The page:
Since the beginning of the year, Safe & Sound has been a key member of a statewide task force that is studying how to reform mandatory reporting laws. Their primary focus: addressing the pervasive bias in many of the state's child welfare laws, which were established decades ago and disproportionately impact Black and Brown communities.

Traditionally, “mandated reporters” such as teachers, doctors, and police officers have acted as the eyes and ears of the child welfare system. However, an increasing number of community leaders argue that these reports frequently invite unfair investigations and court involvement, perpetuating harm within already vulnerable families.

"Most of these laws still mandate that you have to report it if you suspect child abuse," said Jenny Pearlman, Safe & Sound’s chief policy officer. "We're really trying to shift the focus to policies that can support families rather than report them."

Investment beyond health care and education

All In For Kids partners have also learned the importance of investments beyond the health care and education systems.

Children Now is advocating for greater investment and focus on young children outside of the medical model and school model, in communities and families.

The Young Women’s Freedom Center has been supporting young people whose parents are incarcerated by providing guaranteed income, education, job training, and leadership development.

Carry the Vision is expanding access to health care, prevention services, and housing in Santa Clara County and East San Jose, offering training and support to community leaders and health workers.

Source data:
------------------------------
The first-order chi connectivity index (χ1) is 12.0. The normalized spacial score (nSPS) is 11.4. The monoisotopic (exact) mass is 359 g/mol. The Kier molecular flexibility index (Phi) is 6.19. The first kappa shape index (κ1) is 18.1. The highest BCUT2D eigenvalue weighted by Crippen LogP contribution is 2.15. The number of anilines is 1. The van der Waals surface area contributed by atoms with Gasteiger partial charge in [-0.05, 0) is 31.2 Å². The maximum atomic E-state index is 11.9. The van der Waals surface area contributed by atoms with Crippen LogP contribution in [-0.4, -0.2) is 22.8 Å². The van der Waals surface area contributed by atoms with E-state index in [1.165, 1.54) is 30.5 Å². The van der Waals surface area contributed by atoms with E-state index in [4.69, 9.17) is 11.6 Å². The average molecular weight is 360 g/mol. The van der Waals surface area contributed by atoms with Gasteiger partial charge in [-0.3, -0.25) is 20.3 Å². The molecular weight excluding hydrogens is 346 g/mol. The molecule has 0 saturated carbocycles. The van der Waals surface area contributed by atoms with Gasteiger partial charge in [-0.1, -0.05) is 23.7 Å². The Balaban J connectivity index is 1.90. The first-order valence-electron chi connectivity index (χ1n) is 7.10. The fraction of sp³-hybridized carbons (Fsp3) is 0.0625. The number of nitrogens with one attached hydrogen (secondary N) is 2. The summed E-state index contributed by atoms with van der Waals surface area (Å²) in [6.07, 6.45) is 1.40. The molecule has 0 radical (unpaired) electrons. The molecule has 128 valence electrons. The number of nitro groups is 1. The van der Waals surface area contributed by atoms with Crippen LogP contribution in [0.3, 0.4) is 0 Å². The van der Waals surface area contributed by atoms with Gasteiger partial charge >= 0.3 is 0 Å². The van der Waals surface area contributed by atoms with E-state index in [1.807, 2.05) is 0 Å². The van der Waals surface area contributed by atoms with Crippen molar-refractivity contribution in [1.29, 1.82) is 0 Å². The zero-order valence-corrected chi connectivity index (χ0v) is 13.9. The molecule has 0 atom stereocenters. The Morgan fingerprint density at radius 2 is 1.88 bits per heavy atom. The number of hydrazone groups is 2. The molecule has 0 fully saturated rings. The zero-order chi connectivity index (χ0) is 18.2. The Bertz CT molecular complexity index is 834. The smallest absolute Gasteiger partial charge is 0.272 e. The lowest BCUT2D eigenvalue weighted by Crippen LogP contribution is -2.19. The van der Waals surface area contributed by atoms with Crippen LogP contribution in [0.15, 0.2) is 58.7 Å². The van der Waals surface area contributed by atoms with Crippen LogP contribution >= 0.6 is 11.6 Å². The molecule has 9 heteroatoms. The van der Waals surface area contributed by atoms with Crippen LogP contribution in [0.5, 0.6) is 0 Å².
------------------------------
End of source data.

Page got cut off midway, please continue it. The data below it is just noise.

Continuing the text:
By increasing parent engagement and leadership, emphasizing prevention, expanding beyond health care and education systems, and providing financial support and training, our grantee partners will have what they need to drive change and improve outcomes for the children and families that need help the most.

Challenges and opportunities

Our Foundation sees All In For Kids as yet another example of why community-led, multisector collaboration is key if our society is going to make progress with addressing the root causes of domestic violence. But it’s important to acknowledge that there are still many challenges ahead.

The prevailing punitive paradigm in many systems concerning domestic violence remains a significant hurdle, as highlighted by a number of our partners. This approach is rooted in punishment and often relies on arresting and prosecuting offenders.

However, research indicates that this can sometimes cause more harm than good for domestic violence survivors and may not always be effective. 

Another challenge we're seeing: too little focus on equity in addressing domestic violence and its root causes.

Domestic violence is everywhere, but it's healable and preventable. It can affect anyone, no matter their race, class, or gender. The reality is that some families and communities are at a greater risk of experiencing domestic violence — and have fewer resources to heal and recover. That’s why it’s important to focus on the underlying causes of domestic violence, especially in communities of color with low incomes, and to prioritize community-led solutions that take into account the unique challenges they face.

Multisector efforts like All In For Kids help us learn from our community partners on the ground and survivors themselves to create better solutions. Investing in collaboratives that focus on systems, policy innovations, and transformative change have the potential to provide adequate wages, nutrition, housing assistance, and educational opportunities for domestic violence survivors, their families, and those at risk of domestic violence. 

And we shouldn’t stop there.

To continue making strides in preventing traumatic childhood experiences and supporting California families and communities affected by trauma and domestic violence, we must work together on policy and systems changes at the state and local levels that have the potential to reach more families.

By increasing parent engagement and leadership, emphasizing prevention, expanding beyond health care and education systems, and providing financial support and training, our grantee partners will have what they need to drive change and improve outcomes for the children and families that need help the most.

That is one way we will make California the healthiest state and end domestic violence.